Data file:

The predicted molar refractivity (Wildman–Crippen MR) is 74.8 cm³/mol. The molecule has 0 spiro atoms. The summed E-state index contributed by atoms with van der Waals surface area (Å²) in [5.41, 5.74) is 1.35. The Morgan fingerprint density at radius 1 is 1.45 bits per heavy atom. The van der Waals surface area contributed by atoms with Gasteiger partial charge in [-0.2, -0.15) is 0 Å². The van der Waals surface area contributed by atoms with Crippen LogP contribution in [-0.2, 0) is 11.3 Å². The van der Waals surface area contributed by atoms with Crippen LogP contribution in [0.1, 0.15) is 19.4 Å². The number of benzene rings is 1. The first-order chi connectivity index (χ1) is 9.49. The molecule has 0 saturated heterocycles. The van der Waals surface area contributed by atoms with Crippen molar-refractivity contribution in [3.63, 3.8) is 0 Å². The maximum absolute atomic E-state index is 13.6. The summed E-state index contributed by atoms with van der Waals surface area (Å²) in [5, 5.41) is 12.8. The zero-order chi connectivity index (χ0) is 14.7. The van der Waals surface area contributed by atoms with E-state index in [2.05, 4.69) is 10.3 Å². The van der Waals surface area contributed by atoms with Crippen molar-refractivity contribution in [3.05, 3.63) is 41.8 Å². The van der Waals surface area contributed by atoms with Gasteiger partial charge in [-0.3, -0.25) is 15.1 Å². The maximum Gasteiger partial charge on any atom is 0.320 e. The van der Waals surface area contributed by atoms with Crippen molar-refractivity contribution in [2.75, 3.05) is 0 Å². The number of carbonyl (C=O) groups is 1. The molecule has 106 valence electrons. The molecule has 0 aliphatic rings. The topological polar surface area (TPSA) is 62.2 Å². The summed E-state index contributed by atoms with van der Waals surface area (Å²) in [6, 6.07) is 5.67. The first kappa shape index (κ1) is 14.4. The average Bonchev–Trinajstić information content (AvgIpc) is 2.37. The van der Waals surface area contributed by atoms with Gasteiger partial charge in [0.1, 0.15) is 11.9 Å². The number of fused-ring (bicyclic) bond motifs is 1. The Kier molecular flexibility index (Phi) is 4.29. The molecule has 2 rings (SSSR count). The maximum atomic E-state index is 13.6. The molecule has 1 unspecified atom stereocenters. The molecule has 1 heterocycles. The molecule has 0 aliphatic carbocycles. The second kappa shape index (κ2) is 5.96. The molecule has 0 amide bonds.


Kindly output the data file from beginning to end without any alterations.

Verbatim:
The predicted molar refractivity (Wildman–Crippen MR) is 74.8 cm³/mol. The molecule has 0 spiro atoms. The summed E-state index contributed by atoms with van der Waals surface area (Å²) in [5.41, 5.74) is 1.35. The Morgan fingerprint density at radius 1 is 1.45 bits per heavy atom. The van der Waals surface area contributed by atoms with Gasteiger partial charge in [-0.2, -0.15) is 0 Å². The van der Waals surface area contributed by atoms with Crippen LogP contribution in [-0.2, 0) is 11.3 Å². The van der Waals surface area contributed by atoms with Crippen LogP contribution in [0.1, 0.15) is 19.4 Å². The number of benzene rings is 1. The first-order chi connectivity index (χ1) is 9.49. The molecule has 0 saturated heterocycles. The van der Waals surface area contributed by atoms with Crippen molar-refractivity contribution in [3.63, 3.8) is 0 Å². The maximum absolute atomic E-state index is 13.6. The summed E-state index contributed by atoms with van der Waals surface area (Å²) in [5, 5.41) is 12.8. The zero-order chi connectivity index (χ0) is 14.7. The van der Waals surface area contributed by atoms with E-state index in [2.05, 4.69) is 10.3 Å². The van der Waals surface area contributed by atoms with Crippen molar-refractivity contribution in [3.05, 3.63) is 41.8 Å². The van der Waals surface area contributed by atoms with Gasteiger partial charge in [-0.3, -0.25) is 15.1 Å². The maximum Gasteiger partial charge on any atom is 0.320 e. The van der Waals surface area contributed by atoms with Crippen molar-refractivity contribution in [2.75, 3.05) is 0 Å². The number of carbonyl (C=O) groups is 1. The molecule has 106 valence electrons. The molecule has 0 aliphatic rings. The topological polar surface area (TPSA) is 62.2 Å². The summed E-state index contributed by atoms with van der Waals surface area (Å²) in [6, 6.07) is 5.67. The first kappa shape index (κ1) is 14.4. The average Bonchev–Trinajstić information content (AvgIpc) is 2.37. The van der Waals surface area contributed by atoms with Gasteiger partial charge in [0.1, 0.15) is 11.9 Å². The number of fused-ring (bicyclic) bond motifs is 1. The Kier molecular flexibility index (Phi) is 4.29. The molecule has 2 rings (SSSR count). The maximum atomic E-state index is 13.6. The molecule has 1 unspecified atom stereocenters. The molecule has 1 heterocycles. The molecule has 0 aliphatic carbocycles. The second kappa shape index (κ2) is 5.96. The molecule has 0 amide bonds.